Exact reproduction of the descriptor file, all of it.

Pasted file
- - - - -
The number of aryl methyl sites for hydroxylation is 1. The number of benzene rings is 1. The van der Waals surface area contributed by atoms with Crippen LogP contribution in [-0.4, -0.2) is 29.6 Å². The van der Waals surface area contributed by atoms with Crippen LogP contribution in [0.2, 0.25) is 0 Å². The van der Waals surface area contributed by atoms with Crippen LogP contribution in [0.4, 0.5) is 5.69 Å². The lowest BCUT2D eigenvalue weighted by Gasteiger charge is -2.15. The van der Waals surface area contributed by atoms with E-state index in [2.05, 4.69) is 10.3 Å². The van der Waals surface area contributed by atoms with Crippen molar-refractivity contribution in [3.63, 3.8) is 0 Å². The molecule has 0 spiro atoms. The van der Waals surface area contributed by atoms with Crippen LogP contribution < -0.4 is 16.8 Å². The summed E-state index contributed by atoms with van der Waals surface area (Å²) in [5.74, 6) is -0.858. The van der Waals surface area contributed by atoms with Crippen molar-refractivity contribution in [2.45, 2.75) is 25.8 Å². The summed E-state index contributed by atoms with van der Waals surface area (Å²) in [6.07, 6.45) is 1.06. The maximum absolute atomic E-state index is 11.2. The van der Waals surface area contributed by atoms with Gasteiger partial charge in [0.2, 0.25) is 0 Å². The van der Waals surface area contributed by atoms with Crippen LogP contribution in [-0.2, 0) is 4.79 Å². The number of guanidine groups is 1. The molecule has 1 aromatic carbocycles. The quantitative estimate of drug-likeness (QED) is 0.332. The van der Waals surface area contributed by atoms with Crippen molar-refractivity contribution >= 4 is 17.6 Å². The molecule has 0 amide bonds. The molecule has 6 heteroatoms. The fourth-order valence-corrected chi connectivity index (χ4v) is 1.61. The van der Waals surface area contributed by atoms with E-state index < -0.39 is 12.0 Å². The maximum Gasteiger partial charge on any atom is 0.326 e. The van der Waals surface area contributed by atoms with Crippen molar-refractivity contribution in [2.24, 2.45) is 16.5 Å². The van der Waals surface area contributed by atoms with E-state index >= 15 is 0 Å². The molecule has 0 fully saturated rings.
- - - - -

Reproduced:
The number of aryl methyl sites for hydroxylation is 1. The number of benzene rings is 1. The van der Waals surface area contributed by atoms with Crippen LogP contribution in [-0.4, -0.2) is 29.6 Å². The van der Waals surface area contributed by atoms with Crippen LogP contribution in [0.2, 0.25) is 0 Å². The van der Waals surface area contributed by atoms with Crippen LogP contribution in [0.4, 0.5) is 5.69 Å². The lowest BCUT2D eigenvalue weighted by Gasteiger charge is -2.15. The van der Waals surface area contributed by atoms with E-state index in [2.05, 4.69) is 10.3 Å². The van der Waals surface area contributed by atoms with Crippen molar-refractivity contribution in [3.63, 3.8) is 0 Å². The molecule has 0 spiro atoms. The van der Waals surface area contributed by atoms with Crippen LogP contribution < -0.4 is 16.8 Å². The summed E-state index contributed by atoms with van der Waals surface area (Å²) in [5.74, 6) is -0.858. The van der Waals surface area contributed by atoms with Crippen molar-refractivity contribution in [2.45, 2.75) is 25.8 Å². The summed E-state index contributed by atoms with van der Waals surface area (Å²) in [6.07, 6.45) is 1.06. The maximum absolute atomic E-state index is 11.2. The van der Waals surface area contributed by atoms with Gasteiger partial charge in [0.2, 0.25) is 0 Å². The van der Waals surface area contributed by atoms with Crippen LogP contribution in [-0.2, 0) is 4.79 Å². The number of guanidine groups is 1. The molecule has 1 aromatic carbocycles. The quantitative estimate of drug-likeness (QED) is 0.332. The van der Waals surface area contributed by atoms with Crippen molar-refractivity contribution >= 4 is 17.6 Å². The molecule has 0 amide bonds. The molecule has 6 heteroatoms. The fourth-order valence-corrected chi connectivity index (χ4v) is 1.61. The van der Waals surface area contributed by atoms with E-state index < -0.39 is 12.0 Å². The maximum Gasteiger partial charge on any atom is 0.326 e. The van der Waals surface area contributed by atoms with Crippen molar-refractivity contribution in [2.24, 2.45) is 16.5 Å². The van der Waals surface area contributed by atoms with E-state index >= 15 is 0 Å². The molecule has 0 fully saturated rings.